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Five things to Know About Upcoming French Presidential Polls

As the campaign and race for Presidential polls pace up, we explore five facts about the upcoming polls in France. The elections are happening amidst an unprecedented global environment, so it has picked up interest not among French voters, but also among other countries. Let’s see a little more about what’s shaping how the Fifth Republic would be ruled in the next five years.  

Poll Dates:

There will be two rounds of polling – the first round of voting will take place on 10 April. The top two candidates emerging from the first round will fight out again on 24 April. 

Who are the Voters:

There are as many as 48 million voters eligible to vote in the upcoming polls. It may be noted that a large number of voters will stay away from polling. 

Who are the candidates:

Apart from the incumbent President Emmanuel Macron, who is seeking re-lection, there are leaders contesting from all political spectrum – rightist, leftist, centrist, and independents. To contest as presidential candidates, each of them has to get 500 sponsorships from around 42,000 elected officials. These Sponsorships need to be certified by the Constitutional Council (which is France’s Supreme Court).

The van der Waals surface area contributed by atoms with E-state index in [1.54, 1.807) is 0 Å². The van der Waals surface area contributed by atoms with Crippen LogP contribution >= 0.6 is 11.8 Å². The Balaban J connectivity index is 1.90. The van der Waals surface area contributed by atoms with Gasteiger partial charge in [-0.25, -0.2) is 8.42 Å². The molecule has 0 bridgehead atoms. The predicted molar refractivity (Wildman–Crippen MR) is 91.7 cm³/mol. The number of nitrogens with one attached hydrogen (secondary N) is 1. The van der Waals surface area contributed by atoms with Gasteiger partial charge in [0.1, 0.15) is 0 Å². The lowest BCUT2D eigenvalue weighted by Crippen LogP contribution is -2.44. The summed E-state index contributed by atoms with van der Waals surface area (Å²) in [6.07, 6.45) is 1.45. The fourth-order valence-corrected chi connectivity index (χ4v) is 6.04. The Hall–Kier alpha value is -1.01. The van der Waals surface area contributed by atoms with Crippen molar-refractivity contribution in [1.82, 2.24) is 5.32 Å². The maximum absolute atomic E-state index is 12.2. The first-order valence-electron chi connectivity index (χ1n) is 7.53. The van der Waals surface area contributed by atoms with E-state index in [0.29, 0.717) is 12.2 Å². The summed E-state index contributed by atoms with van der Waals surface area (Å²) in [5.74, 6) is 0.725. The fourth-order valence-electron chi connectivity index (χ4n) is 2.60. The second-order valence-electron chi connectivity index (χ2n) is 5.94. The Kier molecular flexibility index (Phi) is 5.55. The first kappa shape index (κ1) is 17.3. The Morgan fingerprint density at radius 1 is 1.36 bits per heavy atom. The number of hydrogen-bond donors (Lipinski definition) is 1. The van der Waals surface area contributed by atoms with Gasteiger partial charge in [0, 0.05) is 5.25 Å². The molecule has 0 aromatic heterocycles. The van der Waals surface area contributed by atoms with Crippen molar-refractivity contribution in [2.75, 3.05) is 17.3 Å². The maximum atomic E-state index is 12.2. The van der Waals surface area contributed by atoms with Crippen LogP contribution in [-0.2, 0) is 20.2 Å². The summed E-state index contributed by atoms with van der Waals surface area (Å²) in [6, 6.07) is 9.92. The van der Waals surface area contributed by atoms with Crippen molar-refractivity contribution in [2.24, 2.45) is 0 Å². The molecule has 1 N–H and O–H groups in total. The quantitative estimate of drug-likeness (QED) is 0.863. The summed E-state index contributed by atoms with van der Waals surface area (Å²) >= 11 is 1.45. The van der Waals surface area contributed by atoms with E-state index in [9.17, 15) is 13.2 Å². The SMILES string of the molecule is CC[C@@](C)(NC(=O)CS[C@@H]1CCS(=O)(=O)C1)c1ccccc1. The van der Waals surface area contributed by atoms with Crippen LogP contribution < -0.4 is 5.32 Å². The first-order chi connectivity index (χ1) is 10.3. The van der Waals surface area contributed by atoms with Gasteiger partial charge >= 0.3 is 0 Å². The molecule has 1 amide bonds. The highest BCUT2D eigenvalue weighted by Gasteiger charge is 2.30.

There are about 12 candidates who have got the required sponsorship. Other than Macron, Marine Le Pen (Rassemblement National, representing the far right), has emerged as a popular candidate in the run-up to polls. Incumbent Macron represents centrist politics. From the far-left’s Jean-Luc Melenchon seems to be most visible in the popularity charts from the Left spectrum.

During the 2017 polls, Macron had won the runoff vote against Le Pen with 66%. She is contesting for the third time. 

What are they talking about?

Domestically, Macron has spoken about economic reforms. He has raised issues like retirement age. He wants to usher in pro-market reforms. Le Penn is focusing on the declining purchasing power of middle- and lower-income voters. The leaders are also talking about pension reforms. Le Pen wants to keep the retirement age at 62 years and 60 years for those who started working at the age of 20 years.

Le Penn speaking about the shift in purchasing power has pushed her up on the popularity charts.

What do the voters want?

According to a survey, voters are concerned about the cost of living, environment, healthcare, immigration, wages, crime, and safety.  Purchasing power, social security, and safety and security are the top concerns among voters.